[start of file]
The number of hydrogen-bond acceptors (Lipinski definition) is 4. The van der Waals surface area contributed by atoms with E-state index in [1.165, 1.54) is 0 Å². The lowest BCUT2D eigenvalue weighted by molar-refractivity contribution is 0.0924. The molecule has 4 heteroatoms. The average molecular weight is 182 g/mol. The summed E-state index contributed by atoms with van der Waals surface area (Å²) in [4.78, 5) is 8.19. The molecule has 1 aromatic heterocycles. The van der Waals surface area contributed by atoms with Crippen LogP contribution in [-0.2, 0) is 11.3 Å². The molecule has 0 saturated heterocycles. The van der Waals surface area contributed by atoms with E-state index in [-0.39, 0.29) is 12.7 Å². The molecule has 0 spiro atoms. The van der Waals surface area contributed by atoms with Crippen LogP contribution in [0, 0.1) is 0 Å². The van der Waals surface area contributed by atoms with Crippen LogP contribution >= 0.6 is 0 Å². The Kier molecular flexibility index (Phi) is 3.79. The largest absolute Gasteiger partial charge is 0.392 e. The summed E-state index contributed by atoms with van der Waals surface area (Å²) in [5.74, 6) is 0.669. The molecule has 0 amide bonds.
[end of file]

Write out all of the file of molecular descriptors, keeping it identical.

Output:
The number of hydrogen-bond acceptors (Lipinski definition) is 4. The van der Waals surface area contributed by atoms with E-state index in [1.165, 1.54) is 0 Å². The lowest BCUT2D eigenvalue weighted by molar-refractivity contribution is 0.0924. The molecule has 4 heteroatoms. The average molecular weight is 182 g/mol. The summed E-state index contributed by atoms with van der Waals surface area (Å²) in [4.78, 5) is 8.19. The molecule has 1 aromatic heterocycles. The van der Waals surface area contributed by atoms with Crippen LogP contribution in [-0.2, 0) is 11.3 Å². The molecule has 0 saturated heterocycles. The van der Waals surface area contributed by atoms with E-state index in [-0.39, 0.29) is 12.7 Å². The molecule has 0 spiro atoms. The van der Waals surface area contributed by atoms with Crippen LogP contribution in [0, 0.1) is 0 Å². The van der Waals surface area contributed by atoms with Crippen LogP contribution >= 0.6 is 0 Å². The Kier molecular flexibility index (Phi) is 3.79. The largest absolute Gasteiger partial charge is 0.392 e. The summed E-state index contributed by atoms with van der Waals surface area (Å²) in [5.74, 6) is 0.669. The molecule has 0 amide bonds.